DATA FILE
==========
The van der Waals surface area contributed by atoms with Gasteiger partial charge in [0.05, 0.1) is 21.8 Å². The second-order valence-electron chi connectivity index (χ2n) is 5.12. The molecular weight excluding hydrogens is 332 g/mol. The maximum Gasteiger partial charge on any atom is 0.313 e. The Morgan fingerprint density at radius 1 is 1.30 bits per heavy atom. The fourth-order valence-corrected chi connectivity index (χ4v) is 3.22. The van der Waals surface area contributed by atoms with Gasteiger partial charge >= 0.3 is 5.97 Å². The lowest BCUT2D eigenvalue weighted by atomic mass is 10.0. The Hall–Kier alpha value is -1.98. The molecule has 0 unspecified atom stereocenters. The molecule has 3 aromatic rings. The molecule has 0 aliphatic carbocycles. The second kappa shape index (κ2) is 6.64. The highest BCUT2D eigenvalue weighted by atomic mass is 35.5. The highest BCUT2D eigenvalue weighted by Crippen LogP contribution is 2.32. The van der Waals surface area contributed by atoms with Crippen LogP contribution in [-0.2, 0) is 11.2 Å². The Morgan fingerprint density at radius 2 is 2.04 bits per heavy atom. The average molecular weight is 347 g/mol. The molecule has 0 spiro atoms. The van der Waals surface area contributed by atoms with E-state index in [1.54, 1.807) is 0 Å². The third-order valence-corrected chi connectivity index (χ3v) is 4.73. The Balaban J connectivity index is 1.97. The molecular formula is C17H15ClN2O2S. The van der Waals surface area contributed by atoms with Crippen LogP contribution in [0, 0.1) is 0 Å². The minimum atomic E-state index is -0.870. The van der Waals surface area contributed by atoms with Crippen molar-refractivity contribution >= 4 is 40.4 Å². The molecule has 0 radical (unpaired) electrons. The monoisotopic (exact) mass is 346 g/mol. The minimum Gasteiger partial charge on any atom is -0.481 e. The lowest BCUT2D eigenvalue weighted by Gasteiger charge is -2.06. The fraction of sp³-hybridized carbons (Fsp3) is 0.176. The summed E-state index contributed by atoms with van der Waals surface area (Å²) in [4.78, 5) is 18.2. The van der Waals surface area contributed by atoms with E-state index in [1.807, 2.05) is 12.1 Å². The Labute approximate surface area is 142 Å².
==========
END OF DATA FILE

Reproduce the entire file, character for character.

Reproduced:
The van der Waals surface area contributed by atoms with Gasteiger partial charge in [0.05, 0.1) is 21.8 Å². The second-order valence-electron chi connectivity index (χ2n) is 5.12. The molecular weight excluding hydrogens is 332 g/mol. The maximum Gasteiger partial charge on any atom is 0.313 e. The Morgan fingerprint density at radius 1 is 1.30 bits per heavy atom. The fourth-order valence-corrected chi connectivity index (χ4v) is 3.22. The van der Waals surface area contributed by atoms with Gasteiger partial charge >= 0.3 is 5.97 Å². The lowest BCUT2D eigenvalue weighted by atomic mass is 10.0. The Hall–Kier alpha value is -1.98. The molecule has 0 unspecified atom stereocenters. The molecule has 3 aromatic rings. The molecule has 0 aliphatic carbocycles. The second kappa shape index (κ2) is 6.64. The highest BCUT2D eigenvalue weighted by atomic mass is 35.5. The highest BCUT2D eigenvalue weighted by Crippen LogP contribution is 2.32. The van der Waals surface area contributed by atoms with Crippen LogP contribution in [-0.2, 0) is 11.2 Å². The Morgan fingerprint density at radius 2 is 2.04 bits per heavy atom. The average molecular weight is 347 g/mol. The molecule has 0 spiro atoms. The van der Waals surface area contributed by atoms with E-state index in [1.54, 1.807) is 0 Å². The third-order valence-corrected chi connectivity index (χ3v) is 4.73. The Balaban J connectivity index is 1.97. The molecular formula is C17H15ClN2O2S. The van der Waals surface area contributed by atoms with Crippen LogP contribution in [0, 0.1) is 0 Å². The minimum atomic E-state index is -0.870. The van der Waals surface area contributed by atoms with Crippen molar-refractivity contribution >= 4 is 40.4 Å². The molecule has 0 radical (unpaired) electrons. The monoisotopic (exact) mass is 346 g/mol. The minimum Gasteiger partial charge on any atom is -0.481 e. The lowest BCUT2D eigenvalue weighted by Gasteiger charge is -2.06. The fraction of sp³-hybridized carbons (Fsp3) is 0.176. The summed E-state index contributed by atoms with van der Waals surface area (Å²) in [4.78, 5) is 18.2. The van der Waals surface area contributed by atoms with E-state index in [1.807, 2.05) is 12.1 Å². The Labute approximate surface area is 142 Å².